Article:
At sea we work on a 'watch' system, whereby the crew split into two groups - Port and Starboard - each having four hours on deck and four hours in the bunk - this is a proven system to ensure crew drive and efficiency. This morning the Port watch (my watch) were woken up at 0230hrs to get kitted up for the muster call on deck at 0300hrs. We were greeted on deck by a very thick and damp mist giving less than 30 metres visibility - and sadly a continuation of next to no wind. The job at hand was clear - to continue our leading position by 100 per cent focus on helming a straight course, using our navigation systems to avoid other vessels and most importantly trimming the sails to keep them full of wind to keep us moving forward - very challenging in the conditions but make or break in keeping the fleet behind.
The day continued with light winds and thick mist and it became more and more difficult to work out where we were positioned in relation to the other 11 yachts, our positioning became like a game of snakes and ladders. It was clear though that we had lost our leading position - team morale remained extremely high - it has emerged that the crew, encouraged by Patrick, our Skipper, has a strategy to win with a big emphasis in having fun at the same time!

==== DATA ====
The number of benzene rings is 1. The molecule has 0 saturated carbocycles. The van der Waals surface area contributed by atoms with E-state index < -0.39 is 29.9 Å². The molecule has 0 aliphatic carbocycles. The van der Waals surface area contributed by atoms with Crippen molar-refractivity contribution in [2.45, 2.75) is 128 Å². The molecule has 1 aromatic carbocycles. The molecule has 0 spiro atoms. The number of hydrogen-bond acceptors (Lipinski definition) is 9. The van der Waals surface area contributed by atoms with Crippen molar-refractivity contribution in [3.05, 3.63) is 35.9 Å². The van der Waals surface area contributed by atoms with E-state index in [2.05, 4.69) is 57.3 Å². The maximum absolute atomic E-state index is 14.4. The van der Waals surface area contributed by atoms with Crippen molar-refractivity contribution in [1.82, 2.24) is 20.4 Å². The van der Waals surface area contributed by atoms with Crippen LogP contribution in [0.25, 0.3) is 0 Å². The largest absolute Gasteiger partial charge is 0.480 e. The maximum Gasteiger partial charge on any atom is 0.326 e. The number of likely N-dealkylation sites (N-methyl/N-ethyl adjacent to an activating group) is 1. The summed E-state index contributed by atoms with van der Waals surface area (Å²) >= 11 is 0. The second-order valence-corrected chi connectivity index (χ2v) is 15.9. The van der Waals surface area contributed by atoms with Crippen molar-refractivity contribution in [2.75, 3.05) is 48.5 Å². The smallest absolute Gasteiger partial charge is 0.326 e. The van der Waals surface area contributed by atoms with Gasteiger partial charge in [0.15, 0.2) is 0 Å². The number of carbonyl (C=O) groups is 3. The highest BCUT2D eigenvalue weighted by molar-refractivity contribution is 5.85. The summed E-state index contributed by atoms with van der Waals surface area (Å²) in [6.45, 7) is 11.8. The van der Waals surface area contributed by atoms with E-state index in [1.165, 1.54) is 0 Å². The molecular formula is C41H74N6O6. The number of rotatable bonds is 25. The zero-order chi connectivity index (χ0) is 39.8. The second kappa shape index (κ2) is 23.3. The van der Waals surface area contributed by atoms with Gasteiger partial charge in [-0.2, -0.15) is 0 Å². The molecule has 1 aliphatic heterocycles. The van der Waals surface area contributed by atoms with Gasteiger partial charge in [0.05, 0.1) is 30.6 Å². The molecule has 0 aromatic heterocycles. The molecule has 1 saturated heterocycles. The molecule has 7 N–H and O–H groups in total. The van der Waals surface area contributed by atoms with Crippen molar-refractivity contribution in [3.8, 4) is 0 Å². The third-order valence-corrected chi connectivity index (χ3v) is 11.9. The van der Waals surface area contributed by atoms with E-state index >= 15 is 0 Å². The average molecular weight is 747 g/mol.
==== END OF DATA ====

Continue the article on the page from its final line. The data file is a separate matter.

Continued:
At lunch time, (when both watches have an hour's get together) Kate, our Chief of Staff (COS), introduced us to Patricia, our team's mascot (a puppet!). She has come from the Ellen MacArthur Cancer Trust, the official UK charity for the race.
The Trust takes young people aged between 8 and 24 sailing to help them regain their confidence, on their way to recovery from cancer and leukaemia. Patricia will be sailing round the world with us and young people from a hospital in Southampton will be following her progress via Facebook. Our first activity with Patricia was an interview filmed by Brian, our On Board Reporter (OBR) 90 foot up the mast!
Whilst all this was going on we continued our driven approach on helming and trimming and managed to keep in the leading pack of yachts - though not visible due to the mist, an occasional fog horn could be heard though making us push harder. In the early afternoon a message was received from Race Control that at 1500hrs UTC the race would end and the yacht nearest Creac'h Lighthouse on Ile d'Ouessant off France would win rather than going an additional 120 miles south to Brest which would take far too long. We were in good position but it was anyone's to win out of 7 yachts including Invest Africa and em>GREAT Britain.
We passed the line with no yachts to be seen, all very eerie, and then to our joy behind us emerged Qingdao and GREAT em>Britain - we await our final race position hoping for a dram of Old Pulteney on the podium in Brest...